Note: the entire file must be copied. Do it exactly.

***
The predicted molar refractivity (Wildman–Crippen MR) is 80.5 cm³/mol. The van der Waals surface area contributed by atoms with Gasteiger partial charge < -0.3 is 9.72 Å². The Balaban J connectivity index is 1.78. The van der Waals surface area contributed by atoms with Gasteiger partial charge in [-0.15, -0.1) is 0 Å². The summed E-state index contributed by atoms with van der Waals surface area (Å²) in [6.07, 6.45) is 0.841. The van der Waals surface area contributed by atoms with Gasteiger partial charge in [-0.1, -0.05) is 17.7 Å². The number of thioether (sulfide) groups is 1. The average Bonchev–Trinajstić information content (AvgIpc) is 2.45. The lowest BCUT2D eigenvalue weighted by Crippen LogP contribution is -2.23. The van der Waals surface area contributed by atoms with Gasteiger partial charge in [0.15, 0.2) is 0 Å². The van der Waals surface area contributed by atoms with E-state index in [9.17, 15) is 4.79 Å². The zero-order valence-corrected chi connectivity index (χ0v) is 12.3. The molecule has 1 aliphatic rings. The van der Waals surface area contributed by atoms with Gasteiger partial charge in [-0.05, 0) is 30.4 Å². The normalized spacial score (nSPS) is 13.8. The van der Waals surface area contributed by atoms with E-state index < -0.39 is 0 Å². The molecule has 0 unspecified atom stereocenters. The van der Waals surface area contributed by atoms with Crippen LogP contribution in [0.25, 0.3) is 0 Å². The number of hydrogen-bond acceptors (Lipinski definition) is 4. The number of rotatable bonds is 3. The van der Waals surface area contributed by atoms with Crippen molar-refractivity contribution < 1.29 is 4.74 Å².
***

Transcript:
The predicted molar refractivity (Wildman–Crippen MR) is 80.5 cm³/mol. The van der Waals surface area contributed by atoms with Gasteiger partial charge < -0.3 is 9.72 Å². The Balaban J connectivity index is 1.78. The van der Waals surface area contributed by atoms with Gasteiger partial charge in [-0.15, -0.1) is 0 Å². The summed E-state index contributed by atoms with van der Waals surface area (Å²) in [6.07, 6.45) is 0.841. The van der Waals surface area contributed by atoms with Gasteiger partial charge in [-0.1, -0.05) is 17.7 Å². The number of thioether (sulfide) groups is 1. The average Bonchev–Trinajstić information content (AvgIpc) is 2.45. The lowest BCUT2D eigenvalue weighted by Crippen LogP contribution is -2.23. The van der Waals surface area contributed by atoms with Gasteiger partial charge in [0.15, 0.2) is 0 Å². The van der Waals surface area contributed by atoms with E-state index in [9.17, 15) is 4.79 Å². The zero-order valence-corrected chi connectivity index (χ0v) is 12.3. The molecule has 1 aliphatic rings. The van der Waals surface area contributed by atoms with Gasteiger partial charge in [-0.05, 0) is 30.4 Å². The normalized spacial score (nSPS) is 13.8. The van der Waals surface area contributed by atoms with E-state index < -0.39 is 0 Å². The molecule has 0 unspecified atom stereocenters. The van der Waals surface area contributed by atoms with Crippen LogP contribution in [0.25, 0.3) is 0 Å². The number of hydrogen-bond acceptors (Lipinski definition) is 4. The number of rotatable bonds is 3. The van der Waals surface area contributed by atoms with Crippen molar-refractivity contribution < 1.29 is 4.74 Å².